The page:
Traditional Communities on stage
Reflections after ITB 2019
I found ITB Berlin this year to be a heart-warming and hope-giving experience for the positive signs I saw regarding the sustainability of people and local communities in tourism.
It was great to see communities coming up on stage and be in the spotlight not only as the beneficiary of tourism projects, but as the co-creators.
The To DO Awards were a great example of that.
On the day dedicated to Socially Responsible Tourism it was significant to see three women of great commitment on stage to collect important awards – showing the growth of real engagement, cooperation and new paradigms in tourism.
The AWAMAKI project supports women from the communities of the Sacred Valley in Peru to gaining financial independence while maintaining the weaving tradition of their Pre-Incan and Andean indigenous culture, which they are now sharing with tourists. The communities are at the heart of the project. They not only decide the selling price for the textiles they produce, but they set the timing and terms of all interacts with tourists.
Anna Alaman, founder of Open Eyes, told a story of the traditional cultural and social barriers and unspoken gender stereotypes that exists in Indian society and showed us the way they are using tourism to overcome them. Based in India, the social enterprise is supporting women to take on professions traditionally reserved to men, such as taxi driver or city guide, and helping them to gain self-confidence and financial independence in a male dominated society and businesses. The cooperation and active participation of the women in the design of every aspect of the touristic experiences is a crucial part of Open Eyes’ work.
Myriam Barros shared with us the story of Las Kellys*, the “warriors” chambermaids of Lanzarote. In a completely autonomous way, through social media and informal means, they organized themselves and started fighting for better working conditions, a fair income and the recognition of occupational diseases. This modern community of 2,000 women has stepped out of the dark corner of the tourism supply chain and started shouting to be heard, reaching out fto government and tourists to be acknowledged and respected.
Representatives of affected communities were also on stage in other moments, such as the first seminar at the ITB Berlin dedicated to Indigenous Tourism. For the first time, this year WINTA brought on stage indigenous communities from Kapiti Island (New Zeland) and Rapa Nui island. We heard how empowered communities are organising and offering their own tourism experiences, designed in their own way, protecting and sharing their own land and fragile ecosystems, telling their own stories and sharing them with tourists.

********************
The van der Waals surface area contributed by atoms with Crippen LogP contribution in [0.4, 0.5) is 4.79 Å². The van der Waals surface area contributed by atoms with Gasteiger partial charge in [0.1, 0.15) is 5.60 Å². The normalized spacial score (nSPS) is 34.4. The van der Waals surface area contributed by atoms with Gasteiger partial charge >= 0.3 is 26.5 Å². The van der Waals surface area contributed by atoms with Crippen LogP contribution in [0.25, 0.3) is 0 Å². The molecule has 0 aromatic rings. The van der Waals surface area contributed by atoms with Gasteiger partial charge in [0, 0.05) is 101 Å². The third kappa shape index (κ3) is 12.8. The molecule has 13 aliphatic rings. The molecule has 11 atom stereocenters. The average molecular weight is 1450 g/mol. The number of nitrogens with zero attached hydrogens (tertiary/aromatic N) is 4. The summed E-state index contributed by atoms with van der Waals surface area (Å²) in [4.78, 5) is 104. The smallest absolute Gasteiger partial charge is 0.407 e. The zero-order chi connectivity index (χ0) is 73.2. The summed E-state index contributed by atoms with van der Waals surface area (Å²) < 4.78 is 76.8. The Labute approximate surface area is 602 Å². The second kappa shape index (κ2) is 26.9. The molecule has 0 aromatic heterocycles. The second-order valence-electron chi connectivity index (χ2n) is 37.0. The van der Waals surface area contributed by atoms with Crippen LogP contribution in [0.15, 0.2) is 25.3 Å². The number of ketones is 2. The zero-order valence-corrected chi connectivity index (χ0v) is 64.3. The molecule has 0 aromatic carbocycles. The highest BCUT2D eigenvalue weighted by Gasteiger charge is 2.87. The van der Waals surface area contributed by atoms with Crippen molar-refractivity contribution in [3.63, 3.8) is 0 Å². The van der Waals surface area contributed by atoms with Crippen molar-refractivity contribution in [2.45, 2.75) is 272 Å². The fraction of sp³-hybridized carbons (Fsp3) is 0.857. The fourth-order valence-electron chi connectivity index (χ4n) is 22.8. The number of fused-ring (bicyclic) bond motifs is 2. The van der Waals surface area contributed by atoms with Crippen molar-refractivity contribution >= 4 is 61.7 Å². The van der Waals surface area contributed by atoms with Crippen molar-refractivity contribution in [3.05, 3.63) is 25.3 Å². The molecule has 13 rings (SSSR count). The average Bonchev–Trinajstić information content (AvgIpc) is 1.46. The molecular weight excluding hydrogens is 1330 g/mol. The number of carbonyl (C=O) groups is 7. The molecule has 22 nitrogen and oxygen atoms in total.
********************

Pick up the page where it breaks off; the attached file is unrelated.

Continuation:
This event was also a great opportunity for the communities to meet each other and celebrate the encounter of indigenous people coming from different part of the globe, which is very rarely possible.
The number of countries that have started to break cultural and social barriers through tourism is definitely growing. Through Peak DMC (part of the Intrepid group), for example, I got to know the first Moroccan woman to become a mountain guide, as well as the nomadic women of the Moroccan mountains who have opened their spaces to tourists improving their livinglife conditions for themselves and their children.
It was great to see Brazilian traditional communities on stage as well. The community-based tourism project Rota da Liberdade (Route to Freedom in English), presented at the International Women’s Day Special event, is a successful example of female empowerment throughthorough tourism from the quilombos of the State of Bahia.
I would like to think that what I witnessed this year is the tourism industry realising, for different reasons, and under a variety of pressures, that the communities actually deserve more space.
Their importance has not only been recognised but celebrated, directly linking the work done with them to the achievement of social development, better gender equality and protection of our environment.
They are the guardians of our cultures, and of our fragile ecosystems, the ones that look after the land and the ones who, in many countries like Brazil, bring food to our dining tables every day. And since more communities are choosing tourism as a means to improve their living conditions while remaining true to their traditions and to their lifestyles, it is crucial that the way they enter the industry as a protagonist rather than as a product. In other words, the industry needs to learn to work with the community.
And since more communities are choosing the tourism as a mean to improve their living conditions while remaining true to their traditions and to their lifestyles, it is crucial that the way they enter the industry would be as a protagonist rather than a passive receiver. In other words, the industry needs to learn to work with the community.
Tourists have already discovered they are interested in the communities and in the authentic experiences that they can make possible. It is the community that many tourists want to meet and learn from, rediscovering the beauty of the travel experience, the one where people are encountering each other, in a simple and direct way.
Getting closer to the communities and start working with them with a respectful curiosity and openness, could help the tourism industry to create real long term positive impacts on both people and the environment. The key lies in the quality of the relationship we will build with local communities and in the quality of their role in the industry.